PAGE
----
In Greek mythology, Amalthea (Greek Αμαλθεια, "tender") is the most often mentioned among foster-mothers of Zeus. She is sometimes represented as the goat which suckled the infant-god in a cave in Mount Aigaion ("Goat Mountain") in Crete, sometimes as a goat-tending nymph of uncertain parentage (daughter of Oceanus, Haemonius, Olen, or Melisseus), who brought him up on the milk of a goat. In order that Cronus should not hear the wailing of the infant, Amalthea gathered about the cave the Kuretes or the Korybantes to dance and shout and clash their spears against their shields (Kerenyi 1951, p 94).
It is the early 4th-century AD Christian writer Lactantius (in Divine Institutions i.22), who asserts that the child was fed by Amalthea and Melissa, whom Lactantius takes to be the daughters of King Minos. There are earlier stories of the child Zeus being nourished by sacred bees.
The goat Amalthea's horn, according to the Alexandrian poet Callimachus (Hymn to Zeus) was the original of the drinking vessel called a rhyton, an inverted horn-shape in its most basic form, with an outlet hole in the pointed base— the very horn from which the child Zeus drank.
Alternatively, the sacred goat having broken off one of its horns, Amalthea filled it with flowers and fruits and presented it to Zeus, who placed it together with the goat amongst the stars, though the one-horned goat was not identified with the Unicorn by the Greeks. According to another story, Zeus himself broke off the horn and, in an example of mythic inversion, gave it to Amalthea, promising that it would supply whatever she desired in abundance. The goat-nymph, however, was older than the Olympian. Amalthea, in this tradition, gave it to the river-god Achelous (her reputed brother), who exchanged it for his own horn, which had been broken off in his contest with Heracles for the possession of Deianeira. According to ancient mythology, the owners of the horn were many and various. Speaking generally, it was regarded as the symbol of inexhaustible riches, the "horn of plenty" or Cornucopia, and became the attribute of various divinities— of Hades in his manifestation as Plouton, the bringer of wealth, of Gaia, Demeter, Cybele, and of rivers as fertilizers of the land.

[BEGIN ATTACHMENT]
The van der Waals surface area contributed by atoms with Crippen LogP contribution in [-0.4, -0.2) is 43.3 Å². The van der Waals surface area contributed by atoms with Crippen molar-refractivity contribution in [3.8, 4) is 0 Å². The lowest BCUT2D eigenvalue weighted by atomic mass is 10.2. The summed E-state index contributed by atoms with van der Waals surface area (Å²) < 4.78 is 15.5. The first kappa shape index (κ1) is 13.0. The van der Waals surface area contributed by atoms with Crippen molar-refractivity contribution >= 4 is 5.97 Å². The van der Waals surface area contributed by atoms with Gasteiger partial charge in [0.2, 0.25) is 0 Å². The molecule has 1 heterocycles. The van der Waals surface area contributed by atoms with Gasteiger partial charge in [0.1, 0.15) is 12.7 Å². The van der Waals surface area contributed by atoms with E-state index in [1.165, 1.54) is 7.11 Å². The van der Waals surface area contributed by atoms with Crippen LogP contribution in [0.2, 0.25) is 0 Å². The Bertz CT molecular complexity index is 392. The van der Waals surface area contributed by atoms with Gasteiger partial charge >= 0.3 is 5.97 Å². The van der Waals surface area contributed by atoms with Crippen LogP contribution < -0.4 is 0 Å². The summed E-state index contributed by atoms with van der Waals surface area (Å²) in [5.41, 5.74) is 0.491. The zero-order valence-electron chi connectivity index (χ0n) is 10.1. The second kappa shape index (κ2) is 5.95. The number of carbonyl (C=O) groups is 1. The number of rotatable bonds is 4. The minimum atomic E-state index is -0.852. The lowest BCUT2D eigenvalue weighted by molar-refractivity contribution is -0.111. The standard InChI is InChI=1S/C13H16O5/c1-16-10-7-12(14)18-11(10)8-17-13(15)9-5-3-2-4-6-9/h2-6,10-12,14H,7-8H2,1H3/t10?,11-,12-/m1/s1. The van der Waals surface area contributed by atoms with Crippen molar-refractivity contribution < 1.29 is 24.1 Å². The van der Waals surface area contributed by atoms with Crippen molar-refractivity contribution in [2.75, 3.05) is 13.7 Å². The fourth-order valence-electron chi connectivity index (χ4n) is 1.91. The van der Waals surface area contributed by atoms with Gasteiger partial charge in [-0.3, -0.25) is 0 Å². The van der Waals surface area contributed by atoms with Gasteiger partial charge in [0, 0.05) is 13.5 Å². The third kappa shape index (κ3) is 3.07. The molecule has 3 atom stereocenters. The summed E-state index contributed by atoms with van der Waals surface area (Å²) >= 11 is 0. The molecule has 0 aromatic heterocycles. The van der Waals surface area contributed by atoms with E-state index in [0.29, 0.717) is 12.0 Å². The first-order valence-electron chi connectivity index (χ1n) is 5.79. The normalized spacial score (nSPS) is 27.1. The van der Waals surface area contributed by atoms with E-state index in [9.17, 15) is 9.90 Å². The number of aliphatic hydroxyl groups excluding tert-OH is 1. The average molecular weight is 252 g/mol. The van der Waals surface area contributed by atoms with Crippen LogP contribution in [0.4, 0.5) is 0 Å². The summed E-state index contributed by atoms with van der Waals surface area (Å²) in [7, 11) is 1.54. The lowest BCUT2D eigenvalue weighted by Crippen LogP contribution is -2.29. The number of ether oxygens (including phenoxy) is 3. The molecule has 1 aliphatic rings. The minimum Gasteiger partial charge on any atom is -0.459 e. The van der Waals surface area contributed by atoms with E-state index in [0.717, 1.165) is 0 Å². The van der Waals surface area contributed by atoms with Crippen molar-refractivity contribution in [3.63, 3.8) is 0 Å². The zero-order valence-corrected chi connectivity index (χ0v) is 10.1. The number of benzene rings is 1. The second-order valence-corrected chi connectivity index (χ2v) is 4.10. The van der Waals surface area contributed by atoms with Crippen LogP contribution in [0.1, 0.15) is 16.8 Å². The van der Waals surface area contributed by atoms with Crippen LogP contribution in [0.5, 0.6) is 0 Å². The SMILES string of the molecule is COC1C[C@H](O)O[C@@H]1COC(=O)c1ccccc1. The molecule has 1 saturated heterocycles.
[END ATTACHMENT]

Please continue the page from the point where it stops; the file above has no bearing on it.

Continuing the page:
The term "horn of Amalthea" is applied to a fertile district, and an estate belonging to Titus Pomponius Atticus was called Amaltheum. Cretan coins represent the infant Zeus being suckled by the goat; other Greek coins exhibit him suspended from its teats or carried in the arms of a nymph (Ovid, Fasti, v. 115; Metam. ix. 87).
Amalthea's skin, or that of her goat, killed and skinned by the grown Zeus, became the protective aegis in some traditions, a vivid enough metaphor for the transfer of power to the Olympian gods.
Asteroid 113 Amalthea